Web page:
The success — or failure — of Pope Francis' trip to Myanmar may rest on whether he uses one word.
Francis is already making history as the first pope to visit the Southeast Asian country. But many are watching to see what stance, if any, he takes on behalf of the Rohingya people.
Myanmar is a predominantly Buddhist nation whose military is accused of waging an "ethnic cleansing" campaign against Rohingya Muslims. Hundreds of thousands of the minority group have fled to nearby Bangladesh.
Before this trip to Myanmar, Pope Francis has spoken out multiple times on behalf of the Rohingya people. In February, the Pope said the group was being "tortured and killed, simply because they uphold their Muslim faith."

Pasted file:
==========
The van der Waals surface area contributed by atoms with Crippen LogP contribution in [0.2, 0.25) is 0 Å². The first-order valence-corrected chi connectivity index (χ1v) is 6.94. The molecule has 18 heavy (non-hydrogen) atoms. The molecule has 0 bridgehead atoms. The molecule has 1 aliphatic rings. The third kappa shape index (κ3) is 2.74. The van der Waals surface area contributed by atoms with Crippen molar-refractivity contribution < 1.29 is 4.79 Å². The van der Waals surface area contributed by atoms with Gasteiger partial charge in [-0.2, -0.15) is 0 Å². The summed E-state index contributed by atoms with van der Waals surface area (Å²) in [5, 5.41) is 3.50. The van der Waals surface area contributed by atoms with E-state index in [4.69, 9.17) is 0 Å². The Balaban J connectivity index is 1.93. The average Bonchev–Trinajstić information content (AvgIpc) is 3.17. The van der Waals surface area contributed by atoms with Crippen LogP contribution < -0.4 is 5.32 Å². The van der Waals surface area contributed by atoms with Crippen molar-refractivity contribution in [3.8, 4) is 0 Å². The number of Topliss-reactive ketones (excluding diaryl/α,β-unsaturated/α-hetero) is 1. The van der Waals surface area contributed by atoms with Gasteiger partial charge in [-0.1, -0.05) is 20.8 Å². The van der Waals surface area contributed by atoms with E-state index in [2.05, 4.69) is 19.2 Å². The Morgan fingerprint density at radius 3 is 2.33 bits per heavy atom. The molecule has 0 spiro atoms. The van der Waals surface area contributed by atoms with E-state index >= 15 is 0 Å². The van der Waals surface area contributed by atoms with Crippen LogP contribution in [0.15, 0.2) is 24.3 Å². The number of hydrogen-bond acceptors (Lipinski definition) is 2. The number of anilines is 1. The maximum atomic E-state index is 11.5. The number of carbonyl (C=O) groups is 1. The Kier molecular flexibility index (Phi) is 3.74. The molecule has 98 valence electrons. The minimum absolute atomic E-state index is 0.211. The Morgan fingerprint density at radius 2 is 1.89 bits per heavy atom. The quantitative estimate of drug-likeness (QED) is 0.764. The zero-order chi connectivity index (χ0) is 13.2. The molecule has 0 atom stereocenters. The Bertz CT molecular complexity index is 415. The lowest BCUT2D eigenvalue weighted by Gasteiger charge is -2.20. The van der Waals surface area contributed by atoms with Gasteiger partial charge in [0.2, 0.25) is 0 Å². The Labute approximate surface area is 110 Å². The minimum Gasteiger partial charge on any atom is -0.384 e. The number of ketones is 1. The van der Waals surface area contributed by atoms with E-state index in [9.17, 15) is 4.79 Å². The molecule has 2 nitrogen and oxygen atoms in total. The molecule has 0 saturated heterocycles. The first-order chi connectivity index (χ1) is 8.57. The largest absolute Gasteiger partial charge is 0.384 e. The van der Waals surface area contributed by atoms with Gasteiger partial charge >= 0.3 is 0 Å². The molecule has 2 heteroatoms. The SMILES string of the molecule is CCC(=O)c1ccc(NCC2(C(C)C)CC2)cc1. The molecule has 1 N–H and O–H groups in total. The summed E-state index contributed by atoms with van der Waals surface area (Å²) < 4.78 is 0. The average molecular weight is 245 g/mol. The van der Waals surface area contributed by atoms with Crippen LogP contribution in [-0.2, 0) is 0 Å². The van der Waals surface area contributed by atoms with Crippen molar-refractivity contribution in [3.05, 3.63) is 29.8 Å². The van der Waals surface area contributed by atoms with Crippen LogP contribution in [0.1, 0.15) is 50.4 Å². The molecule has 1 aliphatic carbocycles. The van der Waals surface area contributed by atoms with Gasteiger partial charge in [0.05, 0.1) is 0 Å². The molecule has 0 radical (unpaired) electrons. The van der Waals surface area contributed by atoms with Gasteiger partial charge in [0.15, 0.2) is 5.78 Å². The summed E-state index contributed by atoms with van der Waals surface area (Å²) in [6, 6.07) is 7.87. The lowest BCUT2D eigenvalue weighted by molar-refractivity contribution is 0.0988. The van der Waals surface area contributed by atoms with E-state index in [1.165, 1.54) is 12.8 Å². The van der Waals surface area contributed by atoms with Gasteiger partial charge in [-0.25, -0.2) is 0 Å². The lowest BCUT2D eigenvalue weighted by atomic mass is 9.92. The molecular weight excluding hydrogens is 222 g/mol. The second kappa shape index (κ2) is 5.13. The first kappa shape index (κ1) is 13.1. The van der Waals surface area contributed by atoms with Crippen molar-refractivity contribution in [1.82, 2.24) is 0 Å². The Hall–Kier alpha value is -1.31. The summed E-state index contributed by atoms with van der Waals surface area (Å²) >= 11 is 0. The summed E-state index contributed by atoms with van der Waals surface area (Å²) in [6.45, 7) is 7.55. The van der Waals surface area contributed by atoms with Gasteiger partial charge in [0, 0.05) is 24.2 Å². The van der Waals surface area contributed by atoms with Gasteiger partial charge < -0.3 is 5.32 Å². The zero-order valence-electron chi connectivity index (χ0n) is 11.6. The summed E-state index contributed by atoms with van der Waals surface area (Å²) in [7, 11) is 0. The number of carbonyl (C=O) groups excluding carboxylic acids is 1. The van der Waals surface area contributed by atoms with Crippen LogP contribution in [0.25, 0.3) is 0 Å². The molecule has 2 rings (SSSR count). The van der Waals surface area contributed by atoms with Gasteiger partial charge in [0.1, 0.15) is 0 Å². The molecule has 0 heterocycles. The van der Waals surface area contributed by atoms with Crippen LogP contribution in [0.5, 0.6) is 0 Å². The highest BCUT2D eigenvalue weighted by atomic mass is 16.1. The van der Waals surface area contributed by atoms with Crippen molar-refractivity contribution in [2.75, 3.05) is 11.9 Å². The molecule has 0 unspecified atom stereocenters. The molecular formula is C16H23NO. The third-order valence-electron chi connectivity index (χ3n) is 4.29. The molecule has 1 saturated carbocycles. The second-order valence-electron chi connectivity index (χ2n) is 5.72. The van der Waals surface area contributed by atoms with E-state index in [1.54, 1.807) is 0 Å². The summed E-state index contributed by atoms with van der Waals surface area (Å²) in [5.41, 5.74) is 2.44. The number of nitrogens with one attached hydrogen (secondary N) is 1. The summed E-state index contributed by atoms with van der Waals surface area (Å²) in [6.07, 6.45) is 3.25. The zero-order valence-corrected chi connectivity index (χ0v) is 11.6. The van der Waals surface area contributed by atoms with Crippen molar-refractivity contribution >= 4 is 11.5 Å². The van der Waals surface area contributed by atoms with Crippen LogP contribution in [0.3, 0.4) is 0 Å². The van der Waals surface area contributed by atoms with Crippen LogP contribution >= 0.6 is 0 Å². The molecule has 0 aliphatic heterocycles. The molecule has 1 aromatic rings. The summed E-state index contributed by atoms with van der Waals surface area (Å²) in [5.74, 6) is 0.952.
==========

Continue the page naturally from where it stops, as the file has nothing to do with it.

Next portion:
But a cardinal from Myanmar warned the pope to avoid even using the word "Rohingya" inside the country as it's so divisive, it could lead to protests against the minority Muslims.
Myanmar's government doesn't recognize the term "Rohingya." The ruling party said they should be called "Bengalis" — which is a way to assert the Rohingya are really immigrants from Bangladesh.
Experts say if the pope uses the word Rohingya in any of his speeches during the three-day visit, he'll be taking a clear stand on the issue.